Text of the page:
Man, when you go putting them side by side, that is a big f'n dish! That's a sweet picture, but damn it's depressing.
If the pin heights are the same, why the hell couldn't a person use them? Are the rings in the same relative positions? 20 cc's in a late model(70's-80's) 460 = about 1 point higher right? Right in the sweet spot for pump gas.
So the efi pistons have a way smaller dish. Very interesting.......
Looks like the skirt is a little smaller on the EFI piston, but that's probably not a big deal. I wonder how the weights compare. What would be the advantage to using the EFI pistons instead of an aftermarket flat-top?
If the pin heights are the same, you'd have the same installed height and the same deck height as the 22 cc pistons. There should be a ton of clearance with stock valves. If you go 2.19I or 2.25I and 1.75E valve it might be wise to check. But I've always heard late model 460's don't usually have clearance issues.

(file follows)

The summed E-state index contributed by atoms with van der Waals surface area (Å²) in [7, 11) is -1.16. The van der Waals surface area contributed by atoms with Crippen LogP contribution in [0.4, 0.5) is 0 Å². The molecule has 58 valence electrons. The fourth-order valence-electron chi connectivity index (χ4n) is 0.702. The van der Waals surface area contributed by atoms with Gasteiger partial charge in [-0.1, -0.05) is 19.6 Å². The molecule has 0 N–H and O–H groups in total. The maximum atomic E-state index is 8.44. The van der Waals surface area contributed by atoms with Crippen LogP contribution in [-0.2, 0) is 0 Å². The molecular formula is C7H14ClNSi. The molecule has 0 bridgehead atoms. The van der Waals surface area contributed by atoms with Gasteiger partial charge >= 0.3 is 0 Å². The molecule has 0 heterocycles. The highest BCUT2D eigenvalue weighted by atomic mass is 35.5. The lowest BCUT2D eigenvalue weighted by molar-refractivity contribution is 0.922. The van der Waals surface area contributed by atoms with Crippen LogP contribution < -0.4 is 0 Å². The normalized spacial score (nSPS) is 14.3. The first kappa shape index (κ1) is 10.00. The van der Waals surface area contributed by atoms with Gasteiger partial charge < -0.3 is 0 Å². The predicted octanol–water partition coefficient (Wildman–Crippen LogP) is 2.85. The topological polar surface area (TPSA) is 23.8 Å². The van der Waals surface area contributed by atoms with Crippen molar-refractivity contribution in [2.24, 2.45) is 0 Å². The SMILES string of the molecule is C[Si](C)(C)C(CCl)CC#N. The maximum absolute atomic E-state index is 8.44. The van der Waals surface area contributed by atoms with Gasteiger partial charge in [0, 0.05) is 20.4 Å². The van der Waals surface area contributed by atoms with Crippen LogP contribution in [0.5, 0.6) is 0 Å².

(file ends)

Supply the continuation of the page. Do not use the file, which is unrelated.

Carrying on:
The efi pistons could be considered cast flat tops basically. Definitely good to 5000 rpm and maybe beyond. I wonder what Summit sells them for? If they are cheaper than hypereutetic(HE) then they are definitely the way to go for a low rpm street bruiser! Hell, I had some KB h.e. pistons in my motor that still had a huge dish. The only thing that made them high comp was the pin height. Honestly, I think they are rated at 9.2:1 with 94 cc heads. The small dish efi pistons might yield an honest 9.5:1 and result in a better flame travel/quench. Less chance of predetonation me thinks.
TBolt, that picture has got my gears churning dude!!!!! I love the thought of using economical parts to make real world power! Anybody checked to see what Summit sells late model efi 460 pistons for lately??